2024 CNRS Innovation Medal: meet the three winners


The chemist Cyril Aymonier, the physicist Lydéric Bocquet, and the quantum physics specialist Eleni Diamanti are the winners of the 2024 CNRS Innovation Medal. Since its creation in 2011, this award has honoured scientists recognized in their field whose research has led to remarkable technological, economic, therapeutic, or social innovation. The medal will be awarded to the three CNRS inventors in December 2024.

The careers of the three winners of the 2024 CNRS Innovation Medal illustrate the excellence and variety of research conducted at the CNRS, as well as the multiple avenues available for technology transfer. « "We are truly delighted to award the 2024 Innovation Medal to three brilliant researchers and seasoned inventors. In the fields of quantum physics, materials chemistry and physics, the three winners have distinguished themselves through the excellence of their scientific careers and the successful transfer of the results of their research to the socio-economic world. They are inspirational role models for their peers, passionate scientists who have taken up and won the challenge of transferring research results to the marketplace. This award recognises their commitment and efforts.» declares Jean-Luc Moullet, the CNRS Chief Innovation Officer.


Cyril Aymonier, supercritical fluids at the service of sustainable development

The CNRS Senior Researcher1  Cyril Aymonier works on synthesis, more specifically the creation and recycling of new materials using non-conventional and sustainable approaches. It is within “supercritical” environments—with specific temperature and pressure conditions in which solvents adopt behaviour between a gas and a liquid—that he and his team create new materials and recycled raw materials. This research has served as the basis for nearly fifty patents, leading to collaborations with enterprises such as Safran, Arkema, Imerys, Saint-Gobain, Umicore, Renault, Airbus, Essilor, Merck, and Schneider Electric. The applications range from artificial mineral synthesis to recycling photovoltaic cells, food packaging, and end-of-life thermoplastics. Aymonier is also behind the IDELAM start-up created in 2019, which uses a unique delamination technology to recycle complex multicomponent materials.


Lydéric Bocquet, the thousand potential applications of fluid control on the nanoscale

Producing electricity, desalinating seawater, and removing alcohol from beverages are just some of the applications growing out of the basic research conducted by Lydéric Bocquet, a CNRS Senior Researcher2  and pioneer in nanofluidics. This field, at the intersection of fluid mechanics and molecular and even quantum physics, allows him to create devices with innovative properties, membranes in particular. Bocquet has filed twelve patents and founded four start-ups: Sweetch Energy in 2015 and Hummink in 2020, along with Altr and Ilion. They offer solutions through diverse applications such as nanometric printing, removing alcohol from beverages such as beer and wine, desalinating seawater at lower cost or producing renewable energy with a membrane that utilises the difference in salt concentration between seawater and river water. Bocquet also serves as a scientific consultant for French industrial groups such as Saint-Gobain and Plastic Omnium, while developing his research in other areas including quantum engineering of nanofluid flows, and designing ionic nanomachines reproducing certain biological functions.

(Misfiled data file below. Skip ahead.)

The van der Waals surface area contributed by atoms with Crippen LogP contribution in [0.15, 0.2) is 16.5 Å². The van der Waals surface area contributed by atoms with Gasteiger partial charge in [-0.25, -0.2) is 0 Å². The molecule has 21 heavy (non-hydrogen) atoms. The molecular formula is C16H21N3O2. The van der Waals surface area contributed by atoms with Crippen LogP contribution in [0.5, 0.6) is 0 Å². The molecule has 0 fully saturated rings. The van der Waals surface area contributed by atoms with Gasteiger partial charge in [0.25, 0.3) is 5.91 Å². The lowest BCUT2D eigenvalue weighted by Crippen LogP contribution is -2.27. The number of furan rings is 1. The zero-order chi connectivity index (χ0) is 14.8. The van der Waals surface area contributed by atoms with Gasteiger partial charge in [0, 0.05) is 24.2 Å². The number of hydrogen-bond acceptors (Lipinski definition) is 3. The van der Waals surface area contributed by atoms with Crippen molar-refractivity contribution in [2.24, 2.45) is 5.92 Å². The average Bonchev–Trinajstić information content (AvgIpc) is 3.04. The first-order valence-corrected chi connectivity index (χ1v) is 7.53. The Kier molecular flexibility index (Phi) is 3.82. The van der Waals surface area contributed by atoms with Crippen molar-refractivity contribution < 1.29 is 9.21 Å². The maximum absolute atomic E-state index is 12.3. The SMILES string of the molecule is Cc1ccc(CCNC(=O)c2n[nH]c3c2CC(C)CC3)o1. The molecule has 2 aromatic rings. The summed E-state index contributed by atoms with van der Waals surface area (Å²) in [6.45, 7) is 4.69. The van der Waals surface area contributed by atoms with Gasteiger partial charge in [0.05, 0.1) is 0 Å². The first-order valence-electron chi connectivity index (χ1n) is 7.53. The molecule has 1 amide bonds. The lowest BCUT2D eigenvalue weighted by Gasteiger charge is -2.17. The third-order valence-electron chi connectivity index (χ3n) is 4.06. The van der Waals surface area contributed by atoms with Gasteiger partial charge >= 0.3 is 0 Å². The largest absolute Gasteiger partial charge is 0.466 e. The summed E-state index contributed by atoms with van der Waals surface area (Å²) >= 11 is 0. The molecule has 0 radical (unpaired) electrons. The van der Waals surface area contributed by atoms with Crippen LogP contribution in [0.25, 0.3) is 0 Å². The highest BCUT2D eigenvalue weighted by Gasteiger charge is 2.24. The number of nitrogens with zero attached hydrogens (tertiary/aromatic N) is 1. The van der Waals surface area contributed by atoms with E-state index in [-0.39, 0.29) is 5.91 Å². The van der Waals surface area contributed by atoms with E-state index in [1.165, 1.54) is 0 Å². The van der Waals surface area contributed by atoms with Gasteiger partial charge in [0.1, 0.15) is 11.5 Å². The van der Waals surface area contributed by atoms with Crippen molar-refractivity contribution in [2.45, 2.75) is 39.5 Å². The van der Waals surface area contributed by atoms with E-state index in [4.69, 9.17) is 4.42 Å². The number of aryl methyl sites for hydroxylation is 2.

Eleni Diamanti, towards the revolution of quantum communications

A specialist in quantum technologies3 , Eleni Diamanti designs communication networks using photons as information transmitters. The work carried out by this CNRS Senior Researcher is laying the foundations for a quantum Internet that will be more robust against attacks, enabling critical information to be transmitted securely. Diamanti successfully brought this research out of the laboratory by co-founding Welinq, a start-up that develops quantum memories, especially atom clouds that trap and relay the information carried by photons. This capacity has proven essential in deploying long-distance quantum communication infrastructure, and also serves as a bridge between quantum computing processors. The Director of the Paris Centre for Quantum Technologies, a consortium for the future application of quantum technologies—notably including the CNRS, Inria, and Paris Cité, PSL, and Sorbonne Universities—Diamanti is highly involved in the French and European quantum computing ecosystem. Her recognised expertise has led to collaborations with Airbus, Deutsche Telekom, Orange, Thales, Onera, and the ESA.


Complementary documents :
CNRS Images photo essays : Cyril Aymonier, Lydéric Bocquet, Eleni Diamanti.


Cyril Aymonier, Lydéric Bocquet and Eleni Diamanti. © Frédérique Plas / CNRS Images.


  • 1Also Director of the Bordeaux Institute of Condensed Matter Chemistry (ICMCB, CNRS/Université de Bordeaux/Bordeaux INP).
  • 2At the Physics Laboratory of l’École normale supérieure (LPENS, CNRS/ENS-PSL/Sorbonne Université/Univ. Paris Cité).
  • 3At the LIP6 Laboratory (CNRS/Sorbonne Université).


Manon Landurant
CNRS Press Officer